With ten temptations Abraham was tempted, and he withstood them all, showing how great was the love of Abraham. The first test to which he was subjected was the departure from his native land. The hardships were many and severe which he encountered, and he was loth to leave his home, besides. He spoke to God, and said, "Will not the people talk about me, and say, 'He is endeavoring to bring the nations under the wings of the Shekinah, yet he leaves his old father in Haran, and he goes away.' " But God answered him, and said: "Dismiss all care concerning thy father and thy kinsmen from thy thoughts. Though they speak words of kindness to thee, yet are they all of one mind, to ruin thee."
Then Abraham forsook his father in Haran, and journeyed to Canaan, accompanied by the blessing of God, who said unto him, "I will make of thee a great nation, and I will bless thee, and make thy name great." These three blessings were to counteract the evil consequences which, he feared, would follow emigration, for travelling from place to place interferes with the growth of the family, it lessens one's substance, and it diminishes the consideration one enjoys. The greatest of all blessings, however, was the word of God, "And be thou a blessing." The meaning of this was that whoever came in contact with Abraham was blessed. Even the mariners on the sea were indebted to him for prosperous voyages. Besides, God held out the promise to him that in time to come his name would be mentioned in the Benedictions, God would be praised as the Shield of Abraham, a distinction accorded to no other mortal except David. But the words, "And be thou a blessing," will be fulfilled only in the future world, when the seed of Abraham shall be known among the nations and his offspring among the peoples as "the seed which the Lord hath blessed."
When Abraham first was bidden to leave his home, he was not told to what land he was to journey--all the greater would be his reward for executing the command of God. And Abraham showed his trust in God, for he said, "I am ready to go whithersoever Thou sendest me." The Lord then bade him go to a land wherein He would reveal Himself, and when he went to Canaan later, God appeared to him, and he knew that it was the promised land.
On entering Canaan, Abraham did not yet know that it was the land appointed as his inheritance. Nevertheless he rejoiced when he reached it. In Mesopotamia and in Aramnaharaim, the inhabitants of which he had seen eating, drinking, and acting wantonly, he had always wished, "O that my portion may not be in this land," but when he came to Canaan, he observed that the people devoted themselves industriously to the cultivation of the land, and he said, "O that my portion may be in this land!" God then spoke to him, and said, "Unto thy seed will I give this land." Happy in these joyous tidings, Abraham erected an altar to the Lord to give thanks unto Him for the promise, and then he journeyed on, southward, in the direction of the spot whereon the Temple was once to stand. In Hebron he again erected an altar, thus taking possession of the land in a measure. And likewise he raised an altar in Ai, because he foresaw that a misfortune would befall his offspring there, at the conquest of the land under Joshua. The altar, he hoped, would obviate the evil results that might follow.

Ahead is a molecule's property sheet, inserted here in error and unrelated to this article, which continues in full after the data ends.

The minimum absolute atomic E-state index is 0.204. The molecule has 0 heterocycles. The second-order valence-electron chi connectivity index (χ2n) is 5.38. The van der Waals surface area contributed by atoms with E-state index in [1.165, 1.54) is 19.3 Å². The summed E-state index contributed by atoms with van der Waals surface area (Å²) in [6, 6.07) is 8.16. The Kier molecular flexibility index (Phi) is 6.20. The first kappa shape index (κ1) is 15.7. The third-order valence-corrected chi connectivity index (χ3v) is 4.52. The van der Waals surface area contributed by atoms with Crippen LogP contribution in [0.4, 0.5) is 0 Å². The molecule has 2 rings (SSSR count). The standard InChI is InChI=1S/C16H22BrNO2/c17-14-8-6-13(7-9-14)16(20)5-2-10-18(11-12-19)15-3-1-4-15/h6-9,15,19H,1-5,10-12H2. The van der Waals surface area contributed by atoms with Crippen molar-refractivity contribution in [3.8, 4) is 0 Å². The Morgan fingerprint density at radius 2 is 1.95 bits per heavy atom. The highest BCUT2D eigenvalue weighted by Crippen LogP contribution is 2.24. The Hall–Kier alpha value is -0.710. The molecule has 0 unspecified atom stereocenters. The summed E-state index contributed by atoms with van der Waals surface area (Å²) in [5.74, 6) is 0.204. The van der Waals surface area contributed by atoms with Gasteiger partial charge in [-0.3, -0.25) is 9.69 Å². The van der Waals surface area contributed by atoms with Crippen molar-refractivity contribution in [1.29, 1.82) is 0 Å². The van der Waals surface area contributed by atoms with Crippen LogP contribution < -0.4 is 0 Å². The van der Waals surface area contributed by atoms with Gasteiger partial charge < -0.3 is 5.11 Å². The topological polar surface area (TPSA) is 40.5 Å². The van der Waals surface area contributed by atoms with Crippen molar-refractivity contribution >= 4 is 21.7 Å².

Each altar raised by him was a centre for his activities as a missionary. As soon as he came to a place in which he desired to sojourn, he would stretch a tent first for Sarah, and next for himself, and then he would proceed at once to make proselytes and bring them under the wings of the Shekinah. Thus he accomplished his purpose of inducing all men to proclaim the Name of God.
For the present Abraham was but a stranger in his promised land. After the partition of the earth among the sons of Noah, when all had gone to their allotted portions, it happened that Canaan son of Ham saw that the land extending from the Lebanon to the River of Egypt was fair to look upon, and he refused to go to his own allotment, westward by the sea. He settled in the land upon Lebanon, eastward and westward from the border of the Jordan and the border of the sea. And Ham, his father, and his brothers Cush and Mizraim spoke to him, and said: "Thou livest in a land that is not thine, for it was not assigned unto us when the lots were drawn. Do not thus! But if thou persistest, ye, thou and thy children, will fall, accursed, in the land, in a rebellion. Thy settling here was rebellion, and through rebellion thy children will be felled down, and thy seed will be destroyed unto all eternity. Sojourn not in the land of Shem, for unto Shem and unto the children of Shem was it apportioned by lot. Accursed art thou, and accursed wilt thou be before all the children of Noah on account of the curse, for we took an oath before the holy Judge and before our father Noah."
But Canaan hearkened not unto the words of his father and his brothers. He dwelt in the land of the Lebanon from Hamath even unto the entrance of Egypt, he and his sons. Though the Canaanites had taken unlawful possession of the land, yet Abraham respected their rights; he provided his camels with muzzles, to prevent them from pasturing upon the property of others.